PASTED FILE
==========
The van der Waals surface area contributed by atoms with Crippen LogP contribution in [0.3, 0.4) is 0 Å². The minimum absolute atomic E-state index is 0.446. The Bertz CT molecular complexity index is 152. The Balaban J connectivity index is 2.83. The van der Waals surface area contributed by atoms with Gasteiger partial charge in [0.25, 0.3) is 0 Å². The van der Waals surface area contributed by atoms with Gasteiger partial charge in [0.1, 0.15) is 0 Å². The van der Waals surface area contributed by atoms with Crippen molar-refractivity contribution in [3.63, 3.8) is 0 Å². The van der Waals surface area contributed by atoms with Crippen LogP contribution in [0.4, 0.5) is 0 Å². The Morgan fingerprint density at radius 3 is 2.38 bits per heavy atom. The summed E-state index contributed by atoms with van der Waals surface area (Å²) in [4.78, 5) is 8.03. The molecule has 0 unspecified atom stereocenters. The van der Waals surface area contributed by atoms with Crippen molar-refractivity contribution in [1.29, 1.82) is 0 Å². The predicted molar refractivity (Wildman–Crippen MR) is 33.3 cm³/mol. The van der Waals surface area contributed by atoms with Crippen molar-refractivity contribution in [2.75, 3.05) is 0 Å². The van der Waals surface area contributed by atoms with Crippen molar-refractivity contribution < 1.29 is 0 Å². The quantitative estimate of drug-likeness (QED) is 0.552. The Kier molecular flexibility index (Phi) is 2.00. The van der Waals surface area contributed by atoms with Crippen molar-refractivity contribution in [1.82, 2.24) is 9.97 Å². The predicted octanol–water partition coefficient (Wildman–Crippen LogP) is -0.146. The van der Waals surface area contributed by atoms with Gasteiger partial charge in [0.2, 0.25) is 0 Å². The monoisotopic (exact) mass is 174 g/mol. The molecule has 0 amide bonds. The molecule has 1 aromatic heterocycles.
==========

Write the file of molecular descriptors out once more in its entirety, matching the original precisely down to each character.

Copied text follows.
The van der Waals surface area contributed by atoms with Crippen LogP contribution in [0.3, 0.4) is 0 Å². The minimum absolute atomic E-state index is 0.446. The Bertz CT molecular complexity index is 152. The Balaban J connectivity index is 2.83. The van der Waals surface area contributed by atoms with Gasteiger partial charge in [0.25, 0.3) is 0 Å². The van der Waals surface area contributed by atoms with Gasteiger partial charge in [0.1, 0.15) is 0 Å². The van der Waals surface area contributed by atoms with Crippen molar-refractivity contribution in [3.63, 3.8) is 0 Å². The van der Waals surface area contributed by atoms with Crippen LogP contribution in [0.4, 0.5) is 0 Å². The Morgan fingerprint density at radius 3 is 2.38 bits per heavy atom. The summed E-state index contributed by atoms with van der Waals surface area (Å²) in [4.78, 5) is 8.03. The molecule has 0 unspecified atom stereocenters. The van der Waals surface area contributed by atoms with Crippen molar-refractivity contribution in [1.29, 1.82) is 0 Å². The predicted molar refractivity (Wildman–Crippen MR) is 33.3 cm³/mol. The van der Waals surface area contributed by atoms with Crippen molar-refractivity contribution in [2.75, 3.05) is 0 Å². The van der Waals surface area contributed by atoms with Crippen molar-refractivity contribution < 1.29 is 0 Å². The quantitative estimate of drug-likeness (QED) is 0.552. The Kier molecular flexibility index (Phi) is 2.00. The van der Waals surface area contributed by atoms with Crippen molar-refractivity contribution in [1.82, 2.24) is 9.97 Å². The predicted octanol–water partition coefficient (Wildman–Crippen LogP) is -0.146. The van der Waals surface area contributed by atoms with Gasteiger partial charge in [0.2, 0.25) is 0 Å². The monoisotopic (exact) mass is 174 g/mol. The molecule has 0 amide bonds. The molecule has 1 aromatic heterocycles.